Brisbane Local Food

Growing local

Since I'm a Vetiver junkie hedges -- and hedge making -- is a rite of passage.

But I'm also thinking that maybe there is more to a hedge than what we often assume. If the hedge is made of edible plants then its surely more-useful.

There's a interesting review of 'The Living Fences of Indonesia' -- LINK -- which flags a lot of plant variety options.

"Living fences, Pagar Hidup in Indonesian, are widespread across the Archipelago, with different species used on different islands...."

Since I'm embarking on another garden expansion I'm running out of space. That I want to grow trees and bushes rather than ground hugging veges complicates my perspective. But why plant ONE tree or bush, when you can plant a line of them? Serviced by cuttings.  To deal with issues of size and shade, you snip snip and shape your bushes to fit the space you allocated to them.

Traditionally, Katuk is grown in hedges if only because the bushes so easily fall over by themselves.

Sauropus androgynus:Star Gooseberry, Sweet Leaf Bush, Katuk

I'm also growing Mulberry around my chook pen -- as a hedge -- but realize I really haven;t planted the cuttings close enough for best effect. But look at this mulberry hedge:sets the bar real close.

Feijoa is also grown as a hedge and I'm sponsoring some of those bushes  from seed.As a hedge it's a classic landscape thing:

Feijoas (also known as Pineapple Guavas or Guavasteens)

Even Moringa can be cut down to hedge size

A front yard Moringa hedge

Seriously why get brutalized by food 'foresting' when you can trim and still let the sunshine in.

One of the most interesting hedges' is that cut from a line of Agati (susbania grandiflora).

Or even more brutally cut back:

Even Pigeon peas can be hedged.

Another hedge option I liked was Brazil Cherry (Eugenia uniflora) which I used to grow two gardens back.The added advantage with this plant is that  if the leaves are spread on the floor, so that when crushed underfoot, they exude a smell which repels flies. 

Eugenia uniflora

That some of these species are quite large if given the opportunity, but with cutting back, tightly planting and trimming them they can be kept to the size you prefer.

As well as a source of food, these hedges can be cut for mulch or to feed livestock.

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Looks as though a lot of space is needed for these hedges to succeed. How can the plants be cut back for the hedge and still provide edibles? Atm it seems to be mutually exclusive.

Seems to me that a number of the plants used provide leafy greens, mulch material etc as well as fruit. For the latter they can be allowed to fruit then be trimmed back to a tidy hedge - not unlike the smaller fruit trees kept pruned to a manageable size which most of us grow - only these are planted closer together and in a row.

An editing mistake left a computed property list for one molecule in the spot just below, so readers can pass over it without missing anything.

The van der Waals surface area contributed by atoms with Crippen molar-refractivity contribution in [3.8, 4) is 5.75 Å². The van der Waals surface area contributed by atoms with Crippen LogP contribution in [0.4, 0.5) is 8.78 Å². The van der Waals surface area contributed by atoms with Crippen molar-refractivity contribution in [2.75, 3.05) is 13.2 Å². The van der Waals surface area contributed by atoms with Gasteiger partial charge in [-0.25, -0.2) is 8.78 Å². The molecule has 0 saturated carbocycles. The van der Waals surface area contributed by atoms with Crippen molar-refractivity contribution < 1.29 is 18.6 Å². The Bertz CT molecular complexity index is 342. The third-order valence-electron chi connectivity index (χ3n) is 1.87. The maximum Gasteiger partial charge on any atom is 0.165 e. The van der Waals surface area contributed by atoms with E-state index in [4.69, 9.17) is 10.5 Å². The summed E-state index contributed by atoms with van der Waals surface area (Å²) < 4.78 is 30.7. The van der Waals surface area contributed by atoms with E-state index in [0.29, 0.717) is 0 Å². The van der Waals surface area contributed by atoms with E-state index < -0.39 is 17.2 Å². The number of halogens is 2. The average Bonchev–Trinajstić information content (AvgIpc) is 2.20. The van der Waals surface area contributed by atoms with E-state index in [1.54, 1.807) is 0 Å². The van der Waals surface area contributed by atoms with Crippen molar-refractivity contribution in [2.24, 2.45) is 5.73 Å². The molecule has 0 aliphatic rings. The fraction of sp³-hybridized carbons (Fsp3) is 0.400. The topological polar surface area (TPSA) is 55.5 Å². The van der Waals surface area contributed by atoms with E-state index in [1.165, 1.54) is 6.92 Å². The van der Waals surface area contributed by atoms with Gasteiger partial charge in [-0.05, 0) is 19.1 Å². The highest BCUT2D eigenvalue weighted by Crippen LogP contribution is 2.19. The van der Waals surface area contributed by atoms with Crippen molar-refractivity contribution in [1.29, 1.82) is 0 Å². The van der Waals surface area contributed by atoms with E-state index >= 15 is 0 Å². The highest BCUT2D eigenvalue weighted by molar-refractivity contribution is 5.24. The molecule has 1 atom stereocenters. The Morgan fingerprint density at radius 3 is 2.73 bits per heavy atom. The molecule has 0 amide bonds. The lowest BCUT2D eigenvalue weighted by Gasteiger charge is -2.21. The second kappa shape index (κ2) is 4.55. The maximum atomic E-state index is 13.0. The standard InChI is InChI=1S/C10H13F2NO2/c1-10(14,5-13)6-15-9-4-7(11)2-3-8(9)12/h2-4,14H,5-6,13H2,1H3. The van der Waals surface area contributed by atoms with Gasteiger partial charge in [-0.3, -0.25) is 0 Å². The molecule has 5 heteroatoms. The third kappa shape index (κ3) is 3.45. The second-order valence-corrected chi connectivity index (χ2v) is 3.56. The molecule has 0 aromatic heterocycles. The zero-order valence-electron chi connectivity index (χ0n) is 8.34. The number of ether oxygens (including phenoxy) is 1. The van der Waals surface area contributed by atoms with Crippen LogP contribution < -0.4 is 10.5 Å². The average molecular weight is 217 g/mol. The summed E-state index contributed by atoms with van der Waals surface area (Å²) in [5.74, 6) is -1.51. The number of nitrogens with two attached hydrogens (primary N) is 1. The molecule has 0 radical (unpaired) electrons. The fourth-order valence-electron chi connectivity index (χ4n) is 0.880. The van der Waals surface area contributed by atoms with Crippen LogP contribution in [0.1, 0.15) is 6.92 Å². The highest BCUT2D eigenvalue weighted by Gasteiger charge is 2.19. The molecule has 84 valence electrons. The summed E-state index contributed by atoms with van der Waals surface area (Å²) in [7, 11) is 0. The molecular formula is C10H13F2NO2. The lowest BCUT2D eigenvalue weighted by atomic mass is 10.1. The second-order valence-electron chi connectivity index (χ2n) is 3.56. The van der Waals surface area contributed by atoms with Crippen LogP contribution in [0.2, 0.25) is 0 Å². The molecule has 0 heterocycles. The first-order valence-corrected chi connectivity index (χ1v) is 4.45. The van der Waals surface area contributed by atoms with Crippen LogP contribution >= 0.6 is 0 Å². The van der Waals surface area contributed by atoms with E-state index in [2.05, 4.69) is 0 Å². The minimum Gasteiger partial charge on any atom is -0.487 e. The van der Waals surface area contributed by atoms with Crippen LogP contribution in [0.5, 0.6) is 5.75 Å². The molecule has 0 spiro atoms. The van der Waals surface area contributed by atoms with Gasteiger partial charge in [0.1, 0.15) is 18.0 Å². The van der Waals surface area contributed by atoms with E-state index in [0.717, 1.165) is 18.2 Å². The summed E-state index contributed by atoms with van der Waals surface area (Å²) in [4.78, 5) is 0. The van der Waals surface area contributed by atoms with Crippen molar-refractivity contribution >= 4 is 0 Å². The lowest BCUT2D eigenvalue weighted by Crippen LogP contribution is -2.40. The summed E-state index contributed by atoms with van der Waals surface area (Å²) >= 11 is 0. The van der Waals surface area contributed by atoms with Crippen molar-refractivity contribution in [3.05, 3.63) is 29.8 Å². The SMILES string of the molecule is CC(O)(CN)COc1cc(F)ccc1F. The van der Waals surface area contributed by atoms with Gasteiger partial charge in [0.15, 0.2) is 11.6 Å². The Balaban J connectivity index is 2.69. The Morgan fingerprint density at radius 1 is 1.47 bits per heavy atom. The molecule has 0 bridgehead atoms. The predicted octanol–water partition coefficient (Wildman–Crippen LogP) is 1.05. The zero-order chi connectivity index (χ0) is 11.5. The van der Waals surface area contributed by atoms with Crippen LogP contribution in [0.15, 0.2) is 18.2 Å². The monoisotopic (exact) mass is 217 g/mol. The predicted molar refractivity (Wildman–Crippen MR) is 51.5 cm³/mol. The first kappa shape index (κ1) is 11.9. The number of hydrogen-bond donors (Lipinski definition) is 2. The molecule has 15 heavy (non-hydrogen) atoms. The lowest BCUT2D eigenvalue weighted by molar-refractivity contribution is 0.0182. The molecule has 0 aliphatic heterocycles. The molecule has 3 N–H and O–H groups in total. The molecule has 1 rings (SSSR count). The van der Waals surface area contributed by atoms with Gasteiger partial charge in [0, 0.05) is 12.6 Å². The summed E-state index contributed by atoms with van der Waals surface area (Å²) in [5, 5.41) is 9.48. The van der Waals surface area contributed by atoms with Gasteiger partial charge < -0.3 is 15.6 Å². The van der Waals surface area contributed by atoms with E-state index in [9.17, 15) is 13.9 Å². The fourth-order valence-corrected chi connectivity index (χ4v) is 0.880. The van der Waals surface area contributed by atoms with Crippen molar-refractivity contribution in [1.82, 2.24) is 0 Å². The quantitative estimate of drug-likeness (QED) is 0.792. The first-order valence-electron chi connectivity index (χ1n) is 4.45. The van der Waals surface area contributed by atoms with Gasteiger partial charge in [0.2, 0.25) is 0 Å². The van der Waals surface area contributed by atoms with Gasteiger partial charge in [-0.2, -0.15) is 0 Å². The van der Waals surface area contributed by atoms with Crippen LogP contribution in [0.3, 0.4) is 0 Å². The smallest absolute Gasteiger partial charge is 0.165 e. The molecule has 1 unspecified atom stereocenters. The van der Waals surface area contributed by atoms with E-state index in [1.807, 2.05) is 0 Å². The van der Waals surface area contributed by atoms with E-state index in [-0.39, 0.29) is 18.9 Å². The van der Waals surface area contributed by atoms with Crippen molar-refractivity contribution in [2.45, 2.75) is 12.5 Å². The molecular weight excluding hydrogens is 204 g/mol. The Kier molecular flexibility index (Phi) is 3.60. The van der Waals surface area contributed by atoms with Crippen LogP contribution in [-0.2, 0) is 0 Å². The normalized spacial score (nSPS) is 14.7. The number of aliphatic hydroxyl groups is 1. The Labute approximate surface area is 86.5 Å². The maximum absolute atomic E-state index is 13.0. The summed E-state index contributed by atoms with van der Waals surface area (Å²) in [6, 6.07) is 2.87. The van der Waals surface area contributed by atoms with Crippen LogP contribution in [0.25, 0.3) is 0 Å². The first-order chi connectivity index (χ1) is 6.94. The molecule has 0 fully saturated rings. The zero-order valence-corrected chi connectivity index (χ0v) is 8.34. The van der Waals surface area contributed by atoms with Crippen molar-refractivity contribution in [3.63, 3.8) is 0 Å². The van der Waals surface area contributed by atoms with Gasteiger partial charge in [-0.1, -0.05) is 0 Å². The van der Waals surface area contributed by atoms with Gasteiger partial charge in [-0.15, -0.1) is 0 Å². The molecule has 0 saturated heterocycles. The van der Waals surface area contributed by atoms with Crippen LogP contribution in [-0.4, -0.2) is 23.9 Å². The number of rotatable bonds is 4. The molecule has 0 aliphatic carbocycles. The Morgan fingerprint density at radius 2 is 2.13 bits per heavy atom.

Space is relative. Many of these species fruit on the new growth so you cut them back AFTER fruiting & harvest.

i just spent part of the morning harvesting from Pigeon Peas 2 metres tall -- now we'll cut them back to under a metre. Katuk and mulberry can be brutally cut and still come back when they are trimmed back in the cooler months.

For reference the English tradition of Hedgerow layering is an art form and skill that goes back a few thousand years. (LINK) Indeed, it is a major environmental intervention designed to replace fences.

Unfortunately, if hedgerows were the tradition here in Australia, our native flora and fauna would now be much better off.

In the domestic garden situation short hedge-row lengths can be fitted in where they can be put to use.

Jaboticaba is another great  fruiting hedge  plant - it fruits all along the trunk.

Yes, but it grows so slowly!

Great link Dave, there is so much beneficial info regarding those living fences, pity we don't have acreage. It re-enforces the fact that Moringa has so many benefits, it looks like a great survival tree.  Going by the picture given of Moringa, it can grow close as a hedge tree.   The hibiscus has properties that I did not know about. 

We have quite a few of those plants growing in our yard, and I find that the poinciana tree supplies us with large beans that are perfect to burn in our little rocket stove.  We are prohibited from having fires in BCC unless we use the fire in the house for heat or outside for cooking food.   Food for chickens and dogs would be a benefit but I suppose, if needed one would feed the other. 

That portia tree wood is absolutely beautiful as a table top.   Thanks for sharing, I must investigate further.

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